A citizens report was written by the Bowen group members, who describe themselves as six residents of various backgrounds who were inspired by local developments, and who collaborated to survey the possibilities of bringing wind power to Jamestown as a means of reducing municipal energy costs. They said they wrote the report to provide an initial resource for town leaders to help in determining if Jamestown should pursue an initiative to formally study the installation of a wind turbine on Conanicut Island.

Based on their research, a wind turbine system is a ‘single meter’ system, which means the turbine can generate electricity for a specific location and eliminate or significantly reduce the need to purchase electricity from a local utility.

Any excess electric power can be sold back to the utility to generate revenue, the Bowen report stated. At this time it does not appear that the town could move electricity over power lines owned by the local utility, according to the report. If a wind turbine were installed at the town wastewater

treatment plant at Taylor Point, and the average wind speeds at that site could justify a turbine similar to the Portsmouth Abbey system, then the site could possibly generate one million kilowatt hours of electricity. According to town records, that site currently uses over 300,000 kilowatt hours annually, at a cost to the town budgeted this year at $42,000. The excess production could be sold back to National Grid for about $25,000, the Bowen group estimated.


The report estimated that the single wind turbine they envision would be about 241 feet tall on a base tower of 164 feet with three 77-foot blades. They compared that to the 75-foot Bayview Condo height, the 100-foot town water tower, and the 206-foot roadbed of the Newport Bridge with its 400- foot towers.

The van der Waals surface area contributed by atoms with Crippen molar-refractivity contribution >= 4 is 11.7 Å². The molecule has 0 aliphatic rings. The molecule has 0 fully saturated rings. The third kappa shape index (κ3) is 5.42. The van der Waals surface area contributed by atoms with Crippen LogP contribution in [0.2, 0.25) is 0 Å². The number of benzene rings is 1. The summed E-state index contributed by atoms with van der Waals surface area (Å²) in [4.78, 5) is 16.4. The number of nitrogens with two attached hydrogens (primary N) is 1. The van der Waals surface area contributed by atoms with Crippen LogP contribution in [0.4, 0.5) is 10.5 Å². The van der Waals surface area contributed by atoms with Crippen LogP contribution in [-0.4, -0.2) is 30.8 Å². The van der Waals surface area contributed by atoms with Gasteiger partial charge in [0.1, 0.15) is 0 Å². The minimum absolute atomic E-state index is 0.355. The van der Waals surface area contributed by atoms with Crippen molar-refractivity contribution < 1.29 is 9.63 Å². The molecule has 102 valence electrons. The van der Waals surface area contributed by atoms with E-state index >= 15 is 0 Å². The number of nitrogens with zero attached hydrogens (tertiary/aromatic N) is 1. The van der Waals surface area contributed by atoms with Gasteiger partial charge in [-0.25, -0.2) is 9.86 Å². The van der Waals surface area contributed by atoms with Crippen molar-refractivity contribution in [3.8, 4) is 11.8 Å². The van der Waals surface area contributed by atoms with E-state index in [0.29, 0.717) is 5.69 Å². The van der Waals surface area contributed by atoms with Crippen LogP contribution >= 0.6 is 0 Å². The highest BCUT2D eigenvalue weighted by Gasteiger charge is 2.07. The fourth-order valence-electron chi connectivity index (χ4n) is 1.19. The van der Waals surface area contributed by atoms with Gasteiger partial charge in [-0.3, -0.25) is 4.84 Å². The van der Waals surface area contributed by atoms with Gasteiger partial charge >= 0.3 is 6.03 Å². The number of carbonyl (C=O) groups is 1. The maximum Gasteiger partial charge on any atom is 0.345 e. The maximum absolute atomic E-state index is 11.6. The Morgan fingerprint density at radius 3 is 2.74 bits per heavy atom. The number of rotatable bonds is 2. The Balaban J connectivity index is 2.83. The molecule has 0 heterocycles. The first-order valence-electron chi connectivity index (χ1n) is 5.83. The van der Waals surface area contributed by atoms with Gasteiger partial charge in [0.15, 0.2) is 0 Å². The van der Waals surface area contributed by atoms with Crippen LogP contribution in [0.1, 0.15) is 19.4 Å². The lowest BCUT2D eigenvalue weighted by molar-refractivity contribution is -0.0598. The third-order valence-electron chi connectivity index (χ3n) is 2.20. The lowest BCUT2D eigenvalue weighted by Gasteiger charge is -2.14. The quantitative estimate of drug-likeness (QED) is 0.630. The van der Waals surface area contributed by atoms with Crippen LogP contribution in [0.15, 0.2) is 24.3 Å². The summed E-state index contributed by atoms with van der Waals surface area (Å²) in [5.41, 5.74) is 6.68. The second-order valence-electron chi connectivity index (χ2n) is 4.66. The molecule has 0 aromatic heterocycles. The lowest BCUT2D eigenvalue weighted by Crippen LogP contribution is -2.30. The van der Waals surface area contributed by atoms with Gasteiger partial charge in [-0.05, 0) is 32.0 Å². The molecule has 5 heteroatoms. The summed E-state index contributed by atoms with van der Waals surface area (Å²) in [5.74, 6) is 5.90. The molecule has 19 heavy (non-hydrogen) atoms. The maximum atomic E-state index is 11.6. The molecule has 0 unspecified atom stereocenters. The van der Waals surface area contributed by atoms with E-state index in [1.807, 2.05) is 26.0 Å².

The White Paper Report concluded that “The bottom line is that if Jamestown has any interest at all in investigating the potential benefits of a municipal wind power system, then immediate efforts should be made to obtain funding for a formal feasibility study. Financial and technological resources are currently available, and Jamestown has the opportunity to be a leader in this effort. Any delay in getting organized could jeopardize the ability to receive grant monies for the study. Surveys are currently underway in Portsmouth and Bristol.”

The group cautioned that the state has reported “that towns with lukewarm community support may be passed over.”

By Dotti Farrington


This article is the work of the source indicated. Any opinions expressed in it are not necessarily those of National Wind Watch.

The copyright of this article resides with the author or publisher indicated. As part of its noncommercial effort to present the environmental, social, scientific, and economic issues of large-scale wind power development to a global audience seeking such information, National Wind Watch endeavors to observe “fair use” as provided for in section 107 of U.S. Copyright Law and similar “fair dealing” provisions of the copyright laws of other nations. Send requests to excerpt, general inquiries, and comments via e-mail.